Curcumin, the major constituent of turmeric is a known antioxidant. We have examined the oxidative folding of the model four-disulfide-bond-containing protein bovine pancreatic ribonuclease A (RNase A) in its presence; results indicate that RNase A regeneration rate increases in a curcumin-dependent manner. Examination of the native tendency of the fully-reduced polypeptide and the stability of key folding intermediates suggests that the increased oxidative folding rate can be attributed to native-like elements induced within the fully-reduced polypeptide and the stabilization of native-like species by this non-redox-active natural product. Our results provide a template for the design of curcuminoid-based synthetic small-molecule fold catalysts that accelerate the folding of ER-processed proteins; this assumes significance given that nitrosative stress and dysfunction of the ER-resident oxidoreductase protein disulfide isomerise due to S-nitrosylation are factors associated with the pathogenesis of Alzheimer's and Parkinson's diseases.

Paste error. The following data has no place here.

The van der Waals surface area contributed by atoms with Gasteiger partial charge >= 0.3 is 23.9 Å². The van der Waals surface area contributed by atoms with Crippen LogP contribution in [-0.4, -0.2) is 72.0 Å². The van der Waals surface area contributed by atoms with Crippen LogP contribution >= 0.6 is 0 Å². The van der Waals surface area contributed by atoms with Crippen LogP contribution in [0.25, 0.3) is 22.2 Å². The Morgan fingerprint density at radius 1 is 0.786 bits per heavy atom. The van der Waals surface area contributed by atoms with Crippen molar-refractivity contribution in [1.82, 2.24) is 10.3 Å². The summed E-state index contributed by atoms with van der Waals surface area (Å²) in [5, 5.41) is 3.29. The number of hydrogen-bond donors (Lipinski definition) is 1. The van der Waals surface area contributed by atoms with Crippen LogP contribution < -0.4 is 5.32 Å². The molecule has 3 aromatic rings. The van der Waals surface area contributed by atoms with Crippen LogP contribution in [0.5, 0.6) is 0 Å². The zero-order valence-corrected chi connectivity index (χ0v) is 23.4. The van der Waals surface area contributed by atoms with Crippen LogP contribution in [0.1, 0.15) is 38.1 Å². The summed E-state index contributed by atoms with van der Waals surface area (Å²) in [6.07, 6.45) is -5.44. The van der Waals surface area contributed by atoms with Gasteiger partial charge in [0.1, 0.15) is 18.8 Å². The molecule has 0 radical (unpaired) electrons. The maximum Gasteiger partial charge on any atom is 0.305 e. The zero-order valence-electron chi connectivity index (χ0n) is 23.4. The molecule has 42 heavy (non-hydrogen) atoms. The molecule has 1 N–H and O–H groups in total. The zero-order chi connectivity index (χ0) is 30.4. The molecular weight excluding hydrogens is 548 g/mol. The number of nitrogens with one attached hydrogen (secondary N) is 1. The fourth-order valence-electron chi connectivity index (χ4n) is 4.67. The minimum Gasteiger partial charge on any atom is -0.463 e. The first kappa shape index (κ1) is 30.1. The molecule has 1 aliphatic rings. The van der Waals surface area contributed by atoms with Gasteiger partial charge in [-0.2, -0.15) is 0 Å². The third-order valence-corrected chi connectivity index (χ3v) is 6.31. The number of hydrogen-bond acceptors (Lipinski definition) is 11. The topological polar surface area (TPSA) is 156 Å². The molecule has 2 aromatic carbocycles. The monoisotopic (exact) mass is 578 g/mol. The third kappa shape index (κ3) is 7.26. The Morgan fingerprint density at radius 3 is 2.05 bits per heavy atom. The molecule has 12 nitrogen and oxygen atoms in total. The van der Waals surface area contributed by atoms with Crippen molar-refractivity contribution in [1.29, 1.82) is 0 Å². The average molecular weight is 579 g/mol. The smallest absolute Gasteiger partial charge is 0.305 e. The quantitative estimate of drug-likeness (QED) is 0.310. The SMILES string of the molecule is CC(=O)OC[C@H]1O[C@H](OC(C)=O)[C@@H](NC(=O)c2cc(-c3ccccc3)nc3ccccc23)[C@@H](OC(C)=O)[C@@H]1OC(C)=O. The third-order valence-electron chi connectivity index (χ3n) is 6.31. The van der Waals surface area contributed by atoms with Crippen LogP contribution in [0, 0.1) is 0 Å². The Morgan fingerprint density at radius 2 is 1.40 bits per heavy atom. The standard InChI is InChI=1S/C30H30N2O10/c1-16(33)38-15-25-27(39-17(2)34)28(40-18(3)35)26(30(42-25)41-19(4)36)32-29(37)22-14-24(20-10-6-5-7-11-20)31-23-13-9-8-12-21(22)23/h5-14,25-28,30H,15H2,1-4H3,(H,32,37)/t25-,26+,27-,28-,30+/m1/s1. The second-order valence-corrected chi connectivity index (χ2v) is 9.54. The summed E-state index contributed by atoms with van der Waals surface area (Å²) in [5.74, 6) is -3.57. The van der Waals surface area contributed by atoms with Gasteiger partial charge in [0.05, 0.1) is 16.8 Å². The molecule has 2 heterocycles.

|Number of pages||6|
|Journal||Biochemical and Biophysical Research Communications|
|State||Published - 21 Dec 2007|
- Native tendency
- Oxidative folding